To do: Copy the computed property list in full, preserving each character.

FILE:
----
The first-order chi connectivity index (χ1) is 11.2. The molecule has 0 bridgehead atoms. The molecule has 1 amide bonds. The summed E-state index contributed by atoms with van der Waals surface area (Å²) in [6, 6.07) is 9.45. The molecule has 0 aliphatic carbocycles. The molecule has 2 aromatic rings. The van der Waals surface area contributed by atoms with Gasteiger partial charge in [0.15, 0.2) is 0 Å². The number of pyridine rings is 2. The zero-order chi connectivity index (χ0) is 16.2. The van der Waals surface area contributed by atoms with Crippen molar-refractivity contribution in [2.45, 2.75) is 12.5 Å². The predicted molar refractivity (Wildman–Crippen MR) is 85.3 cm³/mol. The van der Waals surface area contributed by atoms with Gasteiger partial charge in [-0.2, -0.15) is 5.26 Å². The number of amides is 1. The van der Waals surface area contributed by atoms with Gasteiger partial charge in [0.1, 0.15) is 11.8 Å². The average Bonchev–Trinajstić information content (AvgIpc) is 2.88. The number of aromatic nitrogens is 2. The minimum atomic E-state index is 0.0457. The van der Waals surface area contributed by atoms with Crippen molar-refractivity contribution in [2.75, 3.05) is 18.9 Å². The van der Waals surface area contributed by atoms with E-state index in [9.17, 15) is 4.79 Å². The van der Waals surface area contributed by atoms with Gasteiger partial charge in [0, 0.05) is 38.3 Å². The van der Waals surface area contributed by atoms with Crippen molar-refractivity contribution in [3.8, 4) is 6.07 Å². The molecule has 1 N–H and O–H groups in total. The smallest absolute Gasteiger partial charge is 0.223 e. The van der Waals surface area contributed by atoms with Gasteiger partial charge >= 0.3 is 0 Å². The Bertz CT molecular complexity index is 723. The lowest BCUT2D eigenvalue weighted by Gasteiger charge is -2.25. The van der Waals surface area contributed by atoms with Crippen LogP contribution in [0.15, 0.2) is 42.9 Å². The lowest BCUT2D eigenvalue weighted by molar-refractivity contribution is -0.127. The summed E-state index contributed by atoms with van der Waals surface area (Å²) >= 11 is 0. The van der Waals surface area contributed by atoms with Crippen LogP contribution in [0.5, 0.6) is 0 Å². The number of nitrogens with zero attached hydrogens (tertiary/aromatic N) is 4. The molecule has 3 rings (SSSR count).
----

The first-order chi connectivity index (χ1) is 11.2. The molecule has 0 bridgehead atoms. The molecule has 1 amide bonds. The summed E-state index contributed by atoms with van der Waals surface area (Å²) in [6, 6.07) is 9.45. The molecule has 0 aliphatic carbocycles. The molecule has 2 aromatic rings. The van der Waals surface area contributed by atoms with Gasteiger partial charge in [0.15, 0.2) is 0 Å². The number of pyridine rings is 2. The zero-order chi connectivity index (χ0) is 16.2. The van der Waals surface area contributed by atoms with Crippen molar-refractivity contribution in [2.45, 2.75) is 12.5 Å². The predicted molar refractivity (Wildman–Crippen MR) is 85.3 cm³/mol. The van der Waals surface area contributed by atoms with Gasteiger partial charge in [-0.2, -0.15) is 5.26 Å². The number of amides is 1. The van der Waals surface area contributed by atoms with Gasteiger partial charge in [0.1, 0.15) is 11.8 Å². The average Bonchev–Trinajstić information content (AvgIpc) is 2.88. The number of aromatic nitrogens is 2. The minimum atomic E-state index is 0.0457. The van der Waals surface area contributed by atoms with Crippen molar-refractivity contribution in [2.75, 3.05) is 18.9 Å². The van der Waals surface area contributed by atoms with E-state index in [9.17, 15) is 4.79 Å². The van der Waals surface area contributed by atoms with Gasteiger partial charge in [0, 0.05) is 38.3 Å². The van der Waals surface area contributed by atoms with Crippen molar-refractivity contribution in [3.8, 4) is 6.07 Å². The molecule has 1 N–H and O–H groups in total. The smallest absolute Gasteiger partial charge is 0.223 e. The van der Waals surface area contributed by atoms with Gasteiger partial charge >= 0.3 is 0 Å². The Bertz CT molecular complexity index is 723. The lowest BCUT2D eigenvalue weighted by Gasteiger charge is -2.25. The van der Waals surface area contributed by atoms with Crippen LogP contribution in [0.15, 0.2) is 42.9 Å². The lowest BCUT2D eigenvalue weighted by molar-refractivity contribution is -0.127. The summed E-state index contributed by atoms with van der Waals surface area (Å²) >= 11 is 0. The van der Waals surface area contributed by atoms with Crippen LogP contribution in [0.5, 0.6) is 0 Å². The number of nitrogens with zero attached hydrogens (tertiary/aromatic N) is 4. The molecule has 3 rings (SSSR count).